Stories from our other publications

Extended lactation could make better cheese

Danish researchers show that despite fears the practice could harm milk quality it may actually be better

Extending dairy cow lactation periods by up to six months not only can lower the environmental impact of the industry — it just might make better cheese too. That’s according to some recent research by Danish scientists who decided to put long-standing concerns over the practice to an empirical test. They found an expected decrease […] Read more

TB-resistant cattle are a reality

A new technique has produced live animals with 
increased resistance to this dangerous disease

Researchers say they’ve found a high-tech way to produce cattle with genetic resistance to bovine tuberculosis. Writing in the open-access journal Genome Biology, Chinese researchers from the Northwest A&F University in Shaanxi, China say CRISPR gene-editing technology allowed the breakthrough. Read more: TB in the spotlight again with Alberta outbreak Dr. Yong Zhang, lead author […] Read more

NDSU scientists study distillers grains as fertilizer

Wet distillers grains and condensed distillers solubles 
increased corn and spring wheat yields

Distillers grains could be a source of fertilizer for some crops, according to research at North Dakota State University’s Carrington Research Extension Center. Wet distillers grains and condensed distillers solubles (sometimes referred to as “syrup”) are organic byproducts of ethanol production from corn. Scientists at the Carrington centre have been testing whether wet distillers grains […] Read more

Climate change is poised to hit U.S. harvests

The latest models suggest many key crops could suffer 
significant yield losses in the coming decades

Dutch researchers from the Potsdam Institute for Climate Change have published a paper in the journal Nature that says U.S. crop yields could be hard hit as the world warms. To better assess how climate change caused by human greenhouse gas emissions will likely impact wheat, corn and soybean, an international team of scientists ran […] Read more

‘Gene-silencing’ technique is a crop protection game changer

This spray uses RNA to trick a plant into shutting genes off, thus evading diseases

Most crop protection products act by attacking and killing a pest. But a new technique targets the crops themselves, giving them an added ability to ward off pests and diseases by targeting their genes. Researchers at the U.K.’s University of Surrey and Australia’s University of Queensland, have developed a non-toxic, degradable spray which is capable […] Read more

Prion diseases like BSE have a telltale sign

The discovery suggests the disease may not be 
as unstoppable as previously thought

Medical researchers at the University of Alberta have found fatal prion diseases, like BSE, have a hidden signature. Findings published this month in the peer-reviewed journal, Public Library of Science (PLoS) Pathogens, show that up to seven months before an animal shows physical signs of infection, a particular prion protein in the brain, known as […] Read more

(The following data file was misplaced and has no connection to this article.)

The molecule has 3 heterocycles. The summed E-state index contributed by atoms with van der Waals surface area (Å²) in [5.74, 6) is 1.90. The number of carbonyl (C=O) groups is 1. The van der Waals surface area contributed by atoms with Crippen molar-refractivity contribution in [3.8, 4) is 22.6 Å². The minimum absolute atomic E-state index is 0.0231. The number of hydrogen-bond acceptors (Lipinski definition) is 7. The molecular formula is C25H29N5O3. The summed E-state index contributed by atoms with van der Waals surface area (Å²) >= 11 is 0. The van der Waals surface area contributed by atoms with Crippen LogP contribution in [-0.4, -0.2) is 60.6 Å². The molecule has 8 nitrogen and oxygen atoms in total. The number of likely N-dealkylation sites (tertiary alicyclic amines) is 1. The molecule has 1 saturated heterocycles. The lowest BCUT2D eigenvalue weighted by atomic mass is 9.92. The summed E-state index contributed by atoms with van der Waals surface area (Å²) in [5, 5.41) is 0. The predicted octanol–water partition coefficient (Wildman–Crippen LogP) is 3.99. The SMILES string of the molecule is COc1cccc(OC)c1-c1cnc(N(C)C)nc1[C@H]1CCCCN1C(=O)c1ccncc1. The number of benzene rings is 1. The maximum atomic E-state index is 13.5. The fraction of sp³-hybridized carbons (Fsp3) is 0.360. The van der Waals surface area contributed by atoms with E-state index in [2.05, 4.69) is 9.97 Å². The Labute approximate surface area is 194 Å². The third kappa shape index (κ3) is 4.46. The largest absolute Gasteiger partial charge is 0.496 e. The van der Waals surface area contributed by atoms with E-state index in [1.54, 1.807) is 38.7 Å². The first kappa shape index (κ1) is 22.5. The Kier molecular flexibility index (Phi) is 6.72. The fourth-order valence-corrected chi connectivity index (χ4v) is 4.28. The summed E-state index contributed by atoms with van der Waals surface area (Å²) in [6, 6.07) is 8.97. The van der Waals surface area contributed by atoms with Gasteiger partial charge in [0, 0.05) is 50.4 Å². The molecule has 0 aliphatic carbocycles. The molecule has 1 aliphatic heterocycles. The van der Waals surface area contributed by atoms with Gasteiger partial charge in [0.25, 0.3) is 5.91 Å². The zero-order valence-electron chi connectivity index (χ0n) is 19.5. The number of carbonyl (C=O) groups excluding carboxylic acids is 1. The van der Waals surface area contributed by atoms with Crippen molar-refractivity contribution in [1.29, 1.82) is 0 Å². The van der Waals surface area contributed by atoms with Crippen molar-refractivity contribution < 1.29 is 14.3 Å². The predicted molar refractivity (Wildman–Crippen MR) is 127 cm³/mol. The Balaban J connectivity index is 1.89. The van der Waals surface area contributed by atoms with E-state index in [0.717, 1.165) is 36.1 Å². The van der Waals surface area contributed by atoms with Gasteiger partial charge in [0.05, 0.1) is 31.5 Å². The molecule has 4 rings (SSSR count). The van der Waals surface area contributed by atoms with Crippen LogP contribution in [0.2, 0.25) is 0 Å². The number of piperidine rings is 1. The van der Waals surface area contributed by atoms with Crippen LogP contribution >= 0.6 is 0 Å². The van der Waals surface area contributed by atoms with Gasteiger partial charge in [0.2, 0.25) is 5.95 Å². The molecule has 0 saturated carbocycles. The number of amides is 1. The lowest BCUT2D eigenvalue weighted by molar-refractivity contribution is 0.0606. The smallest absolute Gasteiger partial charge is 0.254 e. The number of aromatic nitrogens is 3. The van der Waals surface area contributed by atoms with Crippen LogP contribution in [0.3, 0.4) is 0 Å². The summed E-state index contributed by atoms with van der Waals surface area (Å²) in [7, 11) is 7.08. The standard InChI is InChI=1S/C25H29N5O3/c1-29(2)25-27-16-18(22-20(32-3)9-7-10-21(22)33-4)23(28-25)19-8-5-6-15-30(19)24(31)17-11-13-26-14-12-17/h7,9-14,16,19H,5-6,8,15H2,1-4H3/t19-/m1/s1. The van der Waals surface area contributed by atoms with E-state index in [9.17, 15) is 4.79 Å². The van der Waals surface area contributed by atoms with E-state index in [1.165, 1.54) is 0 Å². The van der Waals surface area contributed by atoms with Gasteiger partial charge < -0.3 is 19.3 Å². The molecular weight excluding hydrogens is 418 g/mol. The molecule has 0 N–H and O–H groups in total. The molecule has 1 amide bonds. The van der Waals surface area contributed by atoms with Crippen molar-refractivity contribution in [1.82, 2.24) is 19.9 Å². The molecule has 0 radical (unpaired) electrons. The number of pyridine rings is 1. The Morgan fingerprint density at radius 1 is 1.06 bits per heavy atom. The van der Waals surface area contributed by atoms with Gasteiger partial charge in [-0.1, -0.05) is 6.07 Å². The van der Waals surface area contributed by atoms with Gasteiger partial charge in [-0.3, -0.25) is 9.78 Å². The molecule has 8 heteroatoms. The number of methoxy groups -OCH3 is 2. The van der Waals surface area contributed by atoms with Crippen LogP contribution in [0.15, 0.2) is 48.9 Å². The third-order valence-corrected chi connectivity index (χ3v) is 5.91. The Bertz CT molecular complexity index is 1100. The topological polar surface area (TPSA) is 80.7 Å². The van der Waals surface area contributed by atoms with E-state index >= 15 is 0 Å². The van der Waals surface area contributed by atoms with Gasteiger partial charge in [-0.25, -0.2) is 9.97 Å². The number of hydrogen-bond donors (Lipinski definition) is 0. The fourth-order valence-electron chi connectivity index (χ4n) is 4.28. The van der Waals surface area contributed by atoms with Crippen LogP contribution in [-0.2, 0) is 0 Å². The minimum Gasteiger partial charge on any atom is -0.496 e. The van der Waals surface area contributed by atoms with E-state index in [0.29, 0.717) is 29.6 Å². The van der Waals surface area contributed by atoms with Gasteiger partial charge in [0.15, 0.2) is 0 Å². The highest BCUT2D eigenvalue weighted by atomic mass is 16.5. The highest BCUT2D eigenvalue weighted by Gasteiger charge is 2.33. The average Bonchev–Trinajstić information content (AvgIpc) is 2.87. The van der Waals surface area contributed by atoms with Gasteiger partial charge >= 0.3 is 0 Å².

Soil adds up

The way soil properties combine can be used to 
mathematically determine soil quality

To most people the quality of a soil is the sum of its physical properties — is it healthy and full of microbes? Does water infiltrate it readily or run off? How much air and water can it provide plant roots? Is it hard for roots or equipment to penetrate? Robson Armindo, a professor at […] Read more

Tipping points could predict the future of lakes

Dutch researchers say keeping a closer eye on key indicators could give water managers a fighting chance at avoiding catastrophe

A group of Dutch scientists has been trying to predict when lakes will enter ecological crises by monitoring key tipping points. Researcher Alena Gsell, of the Netherlands Institute of Technology, says the term ‘tipping point’ has become popular to describe sudden and fundamental changes that take place even though exterior conditions haven’t changed as radically. […] Read more

You really can hear corn grow

U.S. researchers say isolating this sound has given them 
surprising insight into plant growth

There’s an old farmer’s tale that says, “On a quiet night you can hear the corn grow.” It may seem funny, but Douglas Cook at New York University and colleagues Roger Elmore and Justin McMechan, at the University of Nebraska were able to use contact microphones to directly record the sounds of corn growing. Corn […] Read more

Certain milk proteins may promote human health

It seems cow’s milk may not all be created equal, some may be better for you

Milk that contains a certain protein may increase a key human antioxidant and strengthen the body’s disease-fighting properties. That’s according to a recent study published in Nutrition Journal that examined the results of a clinical trial at Nova Southeast University in Florida looking at the health effects of milk containing the A2 protein. In the […] Read more